|Grant ID: RR190025|
Recruitment of First-Time, Tenure-Track Faculty Members
California Institute of Technology
February 21, 2019
Synthetic organic chemistry as a field of research may seem far removed from cancer treatment. But organic chemists like Rice University’s Julian West are constantly developing new tools to help precision-design new drugs for targeting cancer cells.
West was recruited to Rice’s department of chemistry in 2019 from the California Institute of Technology, where he was a postdoctoral fellow, with the help of a First-Time Tenure-Track Award from CPRIT.
West likens his trade to designing tools. “An effective and game-changing therapy is like a really well-built car,” he says. “Something that does exactly what you want it to do is precision-designed, but in order to get these sorts of molecules we need really precise tools to fine-tune and sculpt molecules so that they will be perfect for the job.”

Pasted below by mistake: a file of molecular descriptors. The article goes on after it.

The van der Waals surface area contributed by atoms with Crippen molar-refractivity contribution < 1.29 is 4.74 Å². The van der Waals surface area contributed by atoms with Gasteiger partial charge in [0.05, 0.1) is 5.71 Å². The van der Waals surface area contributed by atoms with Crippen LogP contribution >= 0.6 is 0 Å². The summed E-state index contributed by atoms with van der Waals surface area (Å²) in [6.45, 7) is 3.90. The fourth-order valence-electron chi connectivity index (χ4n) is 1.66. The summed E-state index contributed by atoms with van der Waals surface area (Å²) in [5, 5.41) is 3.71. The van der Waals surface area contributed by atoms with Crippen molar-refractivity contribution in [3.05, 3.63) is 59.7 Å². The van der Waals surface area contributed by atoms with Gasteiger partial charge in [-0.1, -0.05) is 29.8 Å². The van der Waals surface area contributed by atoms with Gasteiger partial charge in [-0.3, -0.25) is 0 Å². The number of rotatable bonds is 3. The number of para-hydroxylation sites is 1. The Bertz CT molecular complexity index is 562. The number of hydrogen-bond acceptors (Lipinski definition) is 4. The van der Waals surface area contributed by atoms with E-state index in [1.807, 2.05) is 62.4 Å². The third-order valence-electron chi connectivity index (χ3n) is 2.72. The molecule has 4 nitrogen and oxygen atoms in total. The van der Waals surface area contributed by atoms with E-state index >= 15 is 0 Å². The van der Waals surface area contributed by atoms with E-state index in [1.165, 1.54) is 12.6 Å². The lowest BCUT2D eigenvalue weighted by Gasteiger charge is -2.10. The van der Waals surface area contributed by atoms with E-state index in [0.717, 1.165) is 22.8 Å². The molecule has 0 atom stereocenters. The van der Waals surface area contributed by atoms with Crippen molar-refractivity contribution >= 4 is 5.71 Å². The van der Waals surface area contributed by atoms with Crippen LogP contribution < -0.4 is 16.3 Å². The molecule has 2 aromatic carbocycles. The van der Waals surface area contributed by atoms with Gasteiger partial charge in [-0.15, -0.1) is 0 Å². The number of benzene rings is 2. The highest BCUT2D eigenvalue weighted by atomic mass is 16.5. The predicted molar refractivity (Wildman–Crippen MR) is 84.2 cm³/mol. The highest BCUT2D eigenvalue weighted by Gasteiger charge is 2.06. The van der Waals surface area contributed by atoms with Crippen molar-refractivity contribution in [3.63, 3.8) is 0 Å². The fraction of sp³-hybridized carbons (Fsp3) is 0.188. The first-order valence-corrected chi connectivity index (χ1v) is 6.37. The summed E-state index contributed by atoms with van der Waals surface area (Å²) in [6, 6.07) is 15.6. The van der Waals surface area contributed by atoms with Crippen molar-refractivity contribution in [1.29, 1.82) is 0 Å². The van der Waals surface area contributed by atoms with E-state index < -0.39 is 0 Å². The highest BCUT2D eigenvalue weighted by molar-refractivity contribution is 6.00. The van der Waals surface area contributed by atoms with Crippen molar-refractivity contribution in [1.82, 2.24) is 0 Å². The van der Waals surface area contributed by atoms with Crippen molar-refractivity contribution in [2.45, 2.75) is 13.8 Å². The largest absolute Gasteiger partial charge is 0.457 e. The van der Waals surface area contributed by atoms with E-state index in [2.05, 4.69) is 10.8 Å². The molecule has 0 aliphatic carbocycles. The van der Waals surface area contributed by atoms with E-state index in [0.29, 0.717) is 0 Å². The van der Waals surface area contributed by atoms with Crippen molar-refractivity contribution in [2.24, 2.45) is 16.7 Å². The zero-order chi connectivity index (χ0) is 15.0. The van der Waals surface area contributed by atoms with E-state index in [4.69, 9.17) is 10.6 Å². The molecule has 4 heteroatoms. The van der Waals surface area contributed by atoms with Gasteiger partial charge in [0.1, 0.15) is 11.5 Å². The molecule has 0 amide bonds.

Perhaps there is a therapy or drug that works reasonably well, but could be improved or made less toxic. But sometimes the ways in which scientists would like to alter the molecule just aren’t possible with known chemical reactions. West looks at these types of challenges and tries to see how he could gain a foothold, by making a molecular intermediate that’s more reactive, for example.